- Consider your background. Many cultures (including Eastern European, Mediterranean, African, and Arabic) have a type of conversation called "high participation." This means that completing what the other person says is a way of establishing a relationship. If you have grown up in any of these cultures, this could explain why you have this habit.
- Keep in mind that women are more likely to do this. As with some cultures around the world, this is also a way of establishing a bond between people.
- Consider other factors that influence this habit. Are you shy and have a hard time expressing yourself confidently or having a conversation in another way? Do you have a hard time concentrating on the other person? Are you impatient when the person is slow to express their point?
Step 3. Admit it
You probably know that you tend to complete what others say. This could happen in family situations (like a family reunion) or even in formal settings (like work meetings). Either way, perhaps the biggest obstacle to stopping the habit is admitting that you do.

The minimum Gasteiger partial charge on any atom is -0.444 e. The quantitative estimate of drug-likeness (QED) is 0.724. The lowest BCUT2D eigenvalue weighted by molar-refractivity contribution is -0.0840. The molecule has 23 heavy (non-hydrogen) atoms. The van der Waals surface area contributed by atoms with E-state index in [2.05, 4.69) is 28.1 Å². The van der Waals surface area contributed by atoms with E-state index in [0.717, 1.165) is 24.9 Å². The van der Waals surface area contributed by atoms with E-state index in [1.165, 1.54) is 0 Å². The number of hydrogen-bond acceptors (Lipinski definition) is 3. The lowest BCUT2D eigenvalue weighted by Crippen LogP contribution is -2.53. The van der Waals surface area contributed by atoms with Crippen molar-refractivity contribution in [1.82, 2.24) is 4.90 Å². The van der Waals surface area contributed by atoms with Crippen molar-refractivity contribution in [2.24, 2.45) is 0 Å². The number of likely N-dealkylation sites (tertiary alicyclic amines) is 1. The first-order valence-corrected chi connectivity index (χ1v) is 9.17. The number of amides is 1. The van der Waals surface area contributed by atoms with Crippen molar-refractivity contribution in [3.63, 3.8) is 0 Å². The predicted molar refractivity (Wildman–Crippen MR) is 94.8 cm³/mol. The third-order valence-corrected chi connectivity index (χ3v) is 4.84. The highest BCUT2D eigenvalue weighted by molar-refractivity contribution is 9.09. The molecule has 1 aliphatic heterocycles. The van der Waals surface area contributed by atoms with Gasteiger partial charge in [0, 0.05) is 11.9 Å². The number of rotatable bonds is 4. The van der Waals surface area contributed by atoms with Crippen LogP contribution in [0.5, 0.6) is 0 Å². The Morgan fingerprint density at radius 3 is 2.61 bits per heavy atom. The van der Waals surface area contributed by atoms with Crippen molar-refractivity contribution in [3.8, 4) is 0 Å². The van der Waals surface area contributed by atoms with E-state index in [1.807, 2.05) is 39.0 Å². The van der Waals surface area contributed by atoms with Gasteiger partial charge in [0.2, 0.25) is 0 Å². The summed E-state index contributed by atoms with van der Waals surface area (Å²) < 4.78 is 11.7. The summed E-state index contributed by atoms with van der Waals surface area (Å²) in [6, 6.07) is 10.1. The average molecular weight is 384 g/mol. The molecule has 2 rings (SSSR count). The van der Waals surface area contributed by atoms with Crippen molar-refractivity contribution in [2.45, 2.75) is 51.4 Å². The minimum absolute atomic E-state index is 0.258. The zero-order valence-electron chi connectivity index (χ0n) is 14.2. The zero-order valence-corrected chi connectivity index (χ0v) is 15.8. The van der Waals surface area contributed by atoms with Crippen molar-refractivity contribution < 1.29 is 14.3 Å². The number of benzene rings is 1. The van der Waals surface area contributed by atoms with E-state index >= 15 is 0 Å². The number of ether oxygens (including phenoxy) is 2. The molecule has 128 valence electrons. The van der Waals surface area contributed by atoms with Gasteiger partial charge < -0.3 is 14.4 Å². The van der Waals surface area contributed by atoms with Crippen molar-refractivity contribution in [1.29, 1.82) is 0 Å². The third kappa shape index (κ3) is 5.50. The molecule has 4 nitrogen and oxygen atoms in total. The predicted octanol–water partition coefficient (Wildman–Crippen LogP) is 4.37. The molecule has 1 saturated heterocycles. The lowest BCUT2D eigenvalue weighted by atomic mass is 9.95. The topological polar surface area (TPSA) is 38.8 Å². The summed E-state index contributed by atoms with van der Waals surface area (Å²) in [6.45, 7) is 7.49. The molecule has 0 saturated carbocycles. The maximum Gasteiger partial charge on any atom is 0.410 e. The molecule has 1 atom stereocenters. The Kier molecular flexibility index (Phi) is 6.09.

Remember the conversations you have had with people in the past and how they have gone. Have you taken advantage of a pause in the conversation, have you intervened in it or have you directly completed what the other person has said? Acknowledging the ways you interrupt can tell you how bad your problem is
- Remember to relax while listening to the person speak and when you take the floor. This could be more useful to detect any situation in which you practice the bad habit.
- Don't wait too long to join the conversation, as you may never get a chance to say something witty or enlightening.